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The Three Challenges to Mint.com

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If you haven’t heard of mint.com, you are missing out on arguably the best financial sites in existence. Mint.com is a free, advertiser supported website that allows consumers to track all areas of their personal finances. Everything from checking accounts, loans, bills, investments, automobile, and home equity, this is truly a one stop financial website that is used by millions. What was the creation of a twenty-something entrepreneur was later bought by Intuit.com, the maker of quicken and turbotax.

Aaron Patzer, creator of Mint.com, like all entrepreneurs faced plenty of challenges as mint.com was born. When asked, he named these as his top three.

Challenge #1- The Decision to Quit his Job

Patzer was an up and coming engineer with a rapidly growing startup making a very comfortable salary. He had no friends, no network, or any support system for his new project when he moved to the San Francisco Bay area for his job.

Fortunately, he had enough money to fund the project for a few months so in between his 10 hours of programming 7 days a week, he joining entrepreneur clubs in the San Francisco Bay area as well as hiking clubs and other groups that allowed him to meet people. When he had done all he could on his own, he had developed a network of professional colleagues that were able to help.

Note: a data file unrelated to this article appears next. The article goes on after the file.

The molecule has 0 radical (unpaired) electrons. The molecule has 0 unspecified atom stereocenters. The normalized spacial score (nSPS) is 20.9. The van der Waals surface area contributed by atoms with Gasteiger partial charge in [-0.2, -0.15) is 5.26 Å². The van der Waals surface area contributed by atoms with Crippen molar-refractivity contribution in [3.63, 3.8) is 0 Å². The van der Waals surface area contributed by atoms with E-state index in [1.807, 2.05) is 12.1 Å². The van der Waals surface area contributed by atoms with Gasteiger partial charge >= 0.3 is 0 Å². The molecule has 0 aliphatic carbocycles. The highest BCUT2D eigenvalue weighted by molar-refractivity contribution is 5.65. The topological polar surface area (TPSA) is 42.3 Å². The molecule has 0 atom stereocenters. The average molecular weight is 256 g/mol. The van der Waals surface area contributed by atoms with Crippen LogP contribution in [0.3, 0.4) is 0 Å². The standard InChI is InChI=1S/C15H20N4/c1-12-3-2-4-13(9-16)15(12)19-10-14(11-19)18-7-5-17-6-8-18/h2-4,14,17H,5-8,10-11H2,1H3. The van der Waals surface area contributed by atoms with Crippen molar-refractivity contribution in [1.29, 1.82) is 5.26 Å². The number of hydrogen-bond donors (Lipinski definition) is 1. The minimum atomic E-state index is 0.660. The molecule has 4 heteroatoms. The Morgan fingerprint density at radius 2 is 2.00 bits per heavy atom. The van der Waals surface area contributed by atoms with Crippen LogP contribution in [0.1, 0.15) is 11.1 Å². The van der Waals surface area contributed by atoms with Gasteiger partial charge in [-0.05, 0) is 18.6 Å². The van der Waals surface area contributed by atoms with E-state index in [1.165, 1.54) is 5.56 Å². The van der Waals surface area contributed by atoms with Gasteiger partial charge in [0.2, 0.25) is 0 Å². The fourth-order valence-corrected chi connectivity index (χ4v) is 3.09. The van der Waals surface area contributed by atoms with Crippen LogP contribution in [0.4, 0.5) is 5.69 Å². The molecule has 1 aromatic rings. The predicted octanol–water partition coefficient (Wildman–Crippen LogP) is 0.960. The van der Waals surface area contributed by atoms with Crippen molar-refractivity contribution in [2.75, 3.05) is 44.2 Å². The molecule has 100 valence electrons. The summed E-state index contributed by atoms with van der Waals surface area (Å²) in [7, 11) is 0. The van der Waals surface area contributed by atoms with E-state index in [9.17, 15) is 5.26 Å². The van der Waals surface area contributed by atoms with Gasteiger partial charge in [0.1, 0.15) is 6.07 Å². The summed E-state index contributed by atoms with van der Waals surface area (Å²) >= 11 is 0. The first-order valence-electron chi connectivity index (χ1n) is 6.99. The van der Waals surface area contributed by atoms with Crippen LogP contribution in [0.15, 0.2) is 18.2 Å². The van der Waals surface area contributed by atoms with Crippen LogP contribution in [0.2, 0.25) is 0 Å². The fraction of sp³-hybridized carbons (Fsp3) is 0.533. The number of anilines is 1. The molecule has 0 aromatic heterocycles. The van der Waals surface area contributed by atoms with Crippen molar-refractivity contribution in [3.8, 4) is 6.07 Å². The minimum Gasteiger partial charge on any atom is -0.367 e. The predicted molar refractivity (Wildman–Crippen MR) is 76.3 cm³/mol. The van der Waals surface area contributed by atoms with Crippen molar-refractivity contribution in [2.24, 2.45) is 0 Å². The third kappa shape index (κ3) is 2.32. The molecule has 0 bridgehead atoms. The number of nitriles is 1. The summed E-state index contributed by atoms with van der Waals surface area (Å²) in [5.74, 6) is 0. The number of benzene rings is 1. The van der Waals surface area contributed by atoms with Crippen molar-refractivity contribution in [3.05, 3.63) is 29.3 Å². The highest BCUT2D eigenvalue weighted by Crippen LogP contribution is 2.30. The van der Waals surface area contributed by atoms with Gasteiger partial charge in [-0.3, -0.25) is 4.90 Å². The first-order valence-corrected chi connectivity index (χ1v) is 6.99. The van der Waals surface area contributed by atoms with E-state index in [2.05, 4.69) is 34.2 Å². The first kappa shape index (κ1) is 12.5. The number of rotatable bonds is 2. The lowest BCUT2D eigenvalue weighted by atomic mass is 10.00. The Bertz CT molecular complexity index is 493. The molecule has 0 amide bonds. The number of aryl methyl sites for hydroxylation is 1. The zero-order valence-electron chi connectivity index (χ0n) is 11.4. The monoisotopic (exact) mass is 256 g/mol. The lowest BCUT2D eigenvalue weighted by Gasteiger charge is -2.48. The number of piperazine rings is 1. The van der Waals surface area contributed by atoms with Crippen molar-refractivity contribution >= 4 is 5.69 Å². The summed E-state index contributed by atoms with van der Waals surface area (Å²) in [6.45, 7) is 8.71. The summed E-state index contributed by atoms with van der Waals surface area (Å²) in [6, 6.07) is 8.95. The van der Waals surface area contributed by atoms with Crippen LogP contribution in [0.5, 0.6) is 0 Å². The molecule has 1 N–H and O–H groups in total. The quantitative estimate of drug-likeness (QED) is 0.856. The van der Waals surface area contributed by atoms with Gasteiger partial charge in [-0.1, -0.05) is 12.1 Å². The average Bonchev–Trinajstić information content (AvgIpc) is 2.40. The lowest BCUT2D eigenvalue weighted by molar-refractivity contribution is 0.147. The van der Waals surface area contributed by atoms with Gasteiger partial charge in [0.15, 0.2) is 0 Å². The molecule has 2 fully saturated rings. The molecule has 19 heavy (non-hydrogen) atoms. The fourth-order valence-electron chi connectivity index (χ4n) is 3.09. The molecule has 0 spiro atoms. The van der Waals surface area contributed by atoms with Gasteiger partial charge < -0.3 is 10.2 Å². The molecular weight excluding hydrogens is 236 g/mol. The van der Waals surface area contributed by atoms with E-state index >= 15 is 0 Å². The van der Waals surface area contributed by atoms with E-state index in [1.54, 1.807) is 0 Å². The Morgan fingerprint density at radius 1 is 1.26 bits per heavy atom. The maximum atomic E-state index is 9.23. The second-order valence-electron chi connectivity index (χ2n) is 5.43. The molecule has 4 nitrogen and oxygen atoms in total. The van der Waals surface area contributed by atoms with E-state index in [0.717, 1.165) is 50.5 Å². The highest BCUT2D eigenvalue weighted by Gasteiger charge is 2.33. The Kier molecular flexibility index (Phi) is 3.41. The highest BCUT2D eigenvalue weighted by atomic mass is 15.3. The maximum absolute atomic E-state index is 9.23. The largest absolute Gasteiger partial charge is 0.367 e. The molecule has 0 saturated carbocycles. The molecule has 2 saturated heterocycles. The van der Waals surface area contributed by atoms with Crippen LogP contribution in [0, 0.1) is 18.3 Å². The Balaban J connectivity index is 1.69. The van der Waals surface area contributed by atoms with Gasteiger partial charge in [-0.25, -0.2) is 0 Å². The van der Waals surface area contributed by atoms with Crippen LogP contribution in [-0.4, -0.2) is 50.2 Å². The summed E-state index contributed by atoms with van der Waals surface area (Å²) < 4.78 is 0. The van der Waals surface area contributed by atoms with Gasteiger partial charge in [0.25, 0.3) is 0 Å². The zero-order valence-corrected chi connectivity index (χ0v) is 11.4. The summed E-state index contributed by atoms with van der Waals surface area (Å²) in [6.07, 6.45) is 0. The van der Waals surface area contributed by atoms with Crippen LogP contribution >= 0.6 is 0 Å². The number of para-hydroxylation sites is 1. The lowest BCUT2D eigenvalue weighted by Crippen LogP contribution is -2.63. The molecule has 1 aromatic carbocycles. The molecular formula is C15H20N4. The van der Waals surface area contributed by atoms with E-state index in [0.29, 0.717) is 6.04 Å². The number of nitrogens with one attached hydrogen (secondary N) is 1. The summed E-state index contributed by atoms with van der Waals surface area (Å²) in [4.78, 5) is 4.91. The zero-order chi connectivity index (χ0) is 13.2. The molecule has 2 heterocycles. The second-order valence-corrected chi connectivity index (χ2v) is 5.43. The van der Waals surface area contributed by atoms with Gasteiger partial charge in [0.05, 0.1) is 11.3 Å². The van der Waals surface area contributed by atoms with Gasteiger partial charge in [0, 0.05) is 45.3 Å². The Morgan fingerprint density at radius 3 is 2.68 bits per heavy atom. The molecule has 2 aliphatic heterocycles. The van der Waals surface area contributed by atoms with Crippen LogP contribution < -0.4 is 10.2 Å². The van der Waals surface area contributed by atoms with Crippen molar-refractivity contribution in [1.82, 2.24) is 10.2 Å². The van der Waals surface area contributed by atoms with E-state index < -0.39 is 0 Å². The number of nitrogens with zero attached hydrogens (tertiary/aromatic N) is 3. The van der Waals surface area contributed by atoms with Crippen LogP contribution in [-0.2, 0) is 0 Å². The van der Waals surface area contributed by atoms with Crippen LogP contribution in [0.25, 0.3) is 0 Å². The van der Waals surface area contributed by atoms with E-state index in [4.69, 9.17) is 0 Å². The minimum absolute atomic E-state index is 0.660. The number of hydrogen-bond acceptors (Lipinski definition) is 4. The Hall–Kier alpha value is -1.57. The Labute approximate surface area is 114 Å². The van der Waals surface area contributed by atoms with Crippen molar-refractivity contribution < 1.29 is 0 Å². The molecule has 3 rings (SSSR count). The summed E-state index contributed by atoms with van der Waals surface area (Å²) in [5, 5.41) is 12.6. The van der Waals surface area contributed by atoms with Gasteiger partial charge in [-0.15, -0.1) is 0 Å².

Challenge #2- Getting his First Yes from an Investor

During the early days of mint.com he was seeking financing. He heard a lot of discouraging comments from investors. In the Silicon Valley, there are thousands of people with the next technology idea so standing out in a crowd was a difficult task. Most believed that his idea of bring advertiser supported financial services to the average consumer was an idea with no chance of making money.

He did what every successful entrepreneur has done. He didn’t take no for an answer. He kept on building his website and kept on pitching investors. Once he got his first yes, mint.com took off!

Challenge #3- Hiring employees

Patzer said that finding help wasn’t a problem but finding great help was nearly impossible. He knew that in order to make this idea take off, he didn’t want good people. He had to have great people who had the skills to think in ways that others had not. This product had to stand out in an area that was jammed packed with products. He succeed by again calling on his contacts in the area. He asked for recommendations and after some hiring and firing, he found a great team.

No entrepreneur has an easy ride to success. If you’re in the beginning stages of your startup, remember to persevere. The bumps in the road are part of the process.